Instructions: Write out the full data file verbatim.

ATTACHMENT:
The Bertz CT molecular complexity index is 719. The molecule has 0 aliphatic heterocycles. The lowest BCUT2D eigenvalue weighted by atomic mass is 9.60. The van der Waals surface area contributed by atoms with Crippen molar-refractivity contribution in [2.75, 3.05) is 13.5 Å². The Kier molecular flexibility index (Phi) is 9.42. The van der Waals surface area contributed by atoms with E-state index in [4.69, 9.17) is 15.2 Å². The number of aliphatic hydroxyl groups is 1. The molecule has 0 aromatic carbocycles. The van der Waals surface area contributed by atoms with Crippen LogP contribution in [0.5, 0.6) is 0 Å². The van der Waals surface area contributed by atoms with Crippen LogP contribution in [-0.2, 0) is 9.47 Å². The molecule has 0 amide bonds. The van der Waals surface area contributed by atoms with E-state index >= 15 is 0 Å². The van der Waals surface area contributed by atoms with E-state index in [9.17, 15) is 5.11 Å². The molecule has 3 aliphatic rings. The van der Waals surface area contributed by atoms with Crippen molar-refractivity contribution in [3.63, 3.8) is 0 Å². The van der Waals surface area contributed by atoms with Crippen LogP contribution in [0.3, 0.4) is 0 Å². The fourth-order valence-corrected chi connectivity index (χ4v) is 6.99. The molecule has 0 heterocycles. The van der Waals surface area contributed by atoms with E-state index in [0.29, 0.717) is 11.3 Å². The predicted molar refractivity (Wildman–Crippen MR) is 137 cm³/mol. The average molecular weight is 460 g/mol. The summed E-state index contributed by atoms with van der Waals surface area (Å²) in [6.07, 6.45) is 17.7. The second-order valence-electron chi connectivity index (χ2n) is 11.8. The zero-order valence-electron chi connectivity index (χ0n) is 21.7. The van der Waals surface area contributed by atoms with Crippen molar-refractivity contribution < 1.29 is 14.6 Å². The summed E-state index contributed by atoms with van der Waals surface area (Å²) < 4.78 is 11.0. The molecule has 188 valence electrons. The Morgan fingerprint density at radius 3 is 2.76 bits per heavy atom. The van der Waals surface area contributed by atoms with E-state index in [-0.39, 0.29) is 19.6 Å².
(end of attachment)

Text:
The Bertz CT molecular complexity index is 719. The molecule has 0 aliphatic heterocycles. The lowest BCUT2D eigenvalue weighted by atomic mass is 9.60. The van der Waals surface area contributed by atoms with Crippen molar-refractivity contribution in [2.75, 3.05) is 13.5 Å². The Kier molecular flexibility index (Phi) is 9.42. The van der Waals surface area contributed by atoms with E-state index in [4.69, 9.17) is 15.2 Å². The number of aliphatic hydroxyl groups is 1. The molecule has 0 aromatic carbocycles. The van der Waals surface area contributed by atoms with Crippen LogP contribution in [0.5, 0.6) is 0 Å². The van der Waals surface area contributed by atoms with Crippen LogP contribution in [-0.2, 0) is 9.47 Å². The molecule has 0 amide bonds. The van der Waals surface area contributed by atoms with E-state index >= 15 is 0 Å². The van der Waals surface area contributed by atoms with E-state index in [9.17, 15) is 5.11 Å². The molecule has 3 aliphatic rings. The van der Waals surface area contributed by atoms with Crippen molar-refractivity contribution in [3.63, 3.8) is 0 Å². The van der Waals surface area contributed by atoms with Crippen LogP contribution in [0.3, 0.4) is 0 Å². The fourth-order valence-corrected chi connectivity index (χ4v) is 6.99. The molecule has 0 heterocycles. The van der Waals surface area contributed by atoms with E-state index in [0.29, 0.717) is 11.3 Å². The predicted molar refractivity (Wildman–Crippen MR) is 137 cm³/mol. The average molecular weight is 460 g/mol. The summed E-state index contributed by atoms with van der Waals surface area (Å²) in [6.07, 6.45) is 17.7. The second-order valence-electron chi connectivity index (χ2n) is 11.8. The zero-order valence-electron chi connectivity index (χ0n) is 21.7. The van der Waals surface area contributed by atoms with Crippen molar-refractivity contribution < 1.29 is 14.6 Å². The summed E-state index contributed by atoms with van der Waals surface area (Å²) < 4.78 is 11.0. The molecule has 188 valence electrons. The Morgan fingerprint density at radius 3 is 2.76 bits per heavy atom. The van der Waals surface area contributed by atoms with E-state index in [-0.39, 0.29) is 19.6 Å².